There are lots of different dairy products in the shops. Some products are full fat, some are low fat, some are reduced fat and the list goes on. All these choices can make it hard to know what is best for your child. Click here to find out what Kate Holland, childhood dietitian, had to say about dairy and dairy alternatives.
Dairy products are foods such as milk, cheese and yoghurt. These foods are a good source of calcium. Calcium helps your bones and teeth stay healthy and strong.
In the first six months your baby will get all the calcium they need from breastmilk. This is why Ms Holland recommends waiting until your child is around 6 months of age before introducing solid foods like cow's milk and yoghurt.
When your child is ready for solids, Ms Holland recommends introducing dairy products slowly. “Cow's milk can be used in small amounts for cooking and on breakfast cereal. Breastmilk should be your child's main drink.”
After 12 months, your baby can drink more cow's milk; however they should drink no more than 500mL in a day. “Too much cow's milk can lead to low levels of iron. It is important to make sure your child gets a balance of what they need” says Ms Holland.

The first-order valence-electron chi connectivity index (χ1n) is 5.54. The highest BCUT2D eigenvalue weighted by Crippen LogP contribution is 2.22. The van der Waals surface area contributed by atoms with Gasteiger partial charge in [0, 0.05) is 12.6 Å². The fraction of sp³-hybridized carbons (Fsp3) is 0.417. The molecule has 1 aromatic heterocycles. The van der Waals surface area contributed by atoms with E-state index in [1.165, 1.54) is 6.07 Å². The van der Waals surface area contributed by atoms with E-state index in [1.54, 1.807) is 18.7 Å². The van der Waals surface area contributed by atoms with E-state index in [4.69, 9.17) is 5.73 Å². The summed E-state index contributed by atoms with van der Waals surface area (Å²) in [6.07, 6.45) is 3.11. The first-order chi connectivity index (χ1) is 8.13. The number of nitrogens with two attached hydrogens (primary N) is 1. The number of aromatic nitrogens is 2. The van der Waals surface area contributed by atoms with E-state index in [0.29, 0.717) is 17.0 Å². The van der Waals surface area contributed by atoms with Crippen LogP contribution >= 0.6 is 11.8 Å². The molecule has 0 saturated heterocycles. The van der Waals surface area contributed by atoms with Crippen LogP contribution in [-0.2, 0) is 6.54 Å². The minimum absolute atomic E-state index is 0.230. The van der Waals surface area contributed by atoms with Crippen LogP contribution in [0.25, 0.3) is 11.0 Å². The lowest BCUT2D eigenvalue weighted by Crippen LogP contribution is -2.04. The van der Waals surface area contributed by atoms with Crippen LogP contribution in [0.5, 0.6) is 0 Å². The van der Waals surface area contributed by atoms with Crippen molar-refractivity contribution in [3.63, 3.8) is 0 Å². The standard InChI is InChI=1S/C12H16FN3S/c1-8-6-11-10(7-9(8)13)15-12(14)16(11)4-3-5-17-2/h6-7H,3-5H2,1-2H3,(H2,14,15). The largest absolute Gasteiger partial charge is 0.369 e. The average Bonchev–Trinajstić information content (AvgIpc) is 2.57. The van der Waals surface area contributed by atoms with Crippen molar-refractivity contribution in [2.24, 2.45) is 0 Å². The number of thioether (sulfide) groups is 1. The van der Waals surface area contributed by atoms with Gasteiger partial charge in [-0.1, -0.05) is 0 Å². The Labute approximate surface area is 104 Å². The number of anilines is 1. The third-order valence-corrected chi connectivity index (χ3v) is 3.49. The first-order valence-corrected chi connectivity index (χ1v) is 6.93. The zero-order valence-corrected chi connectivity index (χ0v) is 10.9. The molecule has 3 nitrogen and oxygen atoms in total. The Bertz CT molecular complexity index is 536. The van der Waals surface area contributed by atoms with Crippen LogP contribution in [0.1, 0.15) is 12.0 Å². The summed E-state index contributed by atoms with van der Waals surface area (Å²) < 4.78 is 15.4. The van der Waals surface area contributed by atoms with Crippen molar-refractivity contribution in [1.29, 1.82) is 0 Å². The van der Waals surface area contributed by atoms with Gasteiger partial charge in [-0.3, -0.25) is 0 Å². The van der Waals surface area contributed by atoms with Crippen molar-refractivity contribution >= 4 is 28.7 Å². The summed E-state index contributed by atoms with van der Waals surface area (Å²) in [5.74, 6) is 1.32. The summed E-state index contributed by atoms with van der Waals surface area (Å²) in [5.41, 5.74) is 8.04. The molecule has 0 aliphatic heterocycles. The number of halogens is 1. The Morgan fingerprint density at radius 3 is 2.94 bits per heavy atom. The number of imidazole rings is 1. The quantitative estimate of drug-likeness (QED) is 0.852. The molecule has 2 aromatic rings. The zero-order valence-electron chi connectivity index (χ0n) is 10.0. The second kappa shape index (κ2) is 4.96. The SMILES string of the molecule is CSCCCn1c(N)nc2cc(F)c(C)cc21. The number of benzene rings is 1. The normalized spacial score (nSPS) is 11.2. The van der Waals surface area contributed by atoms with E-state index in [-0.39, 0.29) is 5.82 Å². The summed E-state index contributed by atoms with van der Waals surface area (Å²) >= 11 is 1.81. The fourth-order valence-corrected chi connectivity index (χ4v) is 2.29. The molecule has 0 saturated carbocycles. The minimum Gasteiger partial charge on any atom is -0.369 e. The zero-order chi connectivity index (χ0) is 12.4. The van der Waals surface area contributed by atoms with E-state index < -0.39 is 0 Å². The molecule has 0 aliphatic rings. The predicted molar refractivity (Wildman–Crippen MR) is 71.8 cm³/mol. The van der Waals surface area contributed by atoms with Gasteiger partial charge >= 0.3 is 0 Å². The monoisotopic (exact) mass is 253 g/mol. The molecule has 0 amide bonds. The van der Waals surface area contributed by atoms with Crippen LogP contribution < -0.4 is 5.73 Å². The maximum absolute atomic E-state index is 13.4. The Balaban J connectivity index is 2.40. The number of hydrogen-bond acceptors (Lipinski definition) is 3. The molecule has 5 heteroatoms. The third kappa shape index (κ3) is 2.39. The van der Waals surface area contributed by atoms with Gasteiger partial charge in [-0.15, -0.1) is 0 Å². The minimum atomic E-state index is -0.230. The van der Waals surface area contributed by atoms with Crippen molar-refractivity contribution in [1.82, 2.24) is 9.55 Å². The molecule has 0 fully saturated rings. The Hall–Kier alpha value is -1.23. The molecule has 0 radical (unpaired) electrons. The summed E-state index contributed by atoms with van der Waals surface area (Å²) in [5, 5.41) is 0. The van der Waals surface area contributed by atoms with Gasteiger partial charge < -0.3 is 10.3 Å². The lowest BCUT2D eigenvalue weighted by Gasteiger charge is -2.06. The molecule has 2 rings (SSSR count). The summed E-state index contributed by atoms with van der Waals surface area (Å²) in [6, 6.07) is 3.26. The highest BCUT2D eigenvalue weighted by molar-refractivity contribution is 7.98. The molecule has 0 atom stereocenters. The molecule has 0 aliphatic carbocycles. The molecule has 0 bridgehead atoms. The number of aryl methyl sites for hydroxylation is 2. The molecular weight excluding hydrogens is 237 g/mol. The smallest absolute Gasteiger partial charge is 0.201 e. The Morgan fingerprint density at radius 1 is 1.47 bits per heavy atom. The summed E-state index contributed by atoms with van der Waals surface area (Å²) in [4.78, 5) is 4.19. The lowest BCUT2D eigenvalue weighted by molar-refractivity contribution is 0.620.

Other dairy products like cheese and yogurt can be introduced with other solids around 6 months of age. Ms Holland suggests introducing a variety of vegetables and meat first as your baby will still be getting the calcium they need from breastmilk.
The amount of dairy your child needs depends on their age. Generally they should have between 2-3 serves of dairy per day. A serve of dairy is one cup of milk (250mL), a tub of yoghurt (200g) or 2 slices of cheese (40g).
“Dairy is often forgotten about when it comes to lunch boxes, but it is a healthy snack” says Ms Holland. For example, cheese can be added to sandwiches, melted over vegetables, eaten as a snack or used in cooking. For more lunch box ideas click here
Dairy is an important part of a healthy diet and a healthy diet will help your child grow and develop. If you are worried about what or how much your child is eating speak to your local doctor or a childhood dietitian.
If you live in Sydney Local Health District contact the Child Health Information Link on 9562 5400, select option 2 and ask for a referral to a childhood dietitian.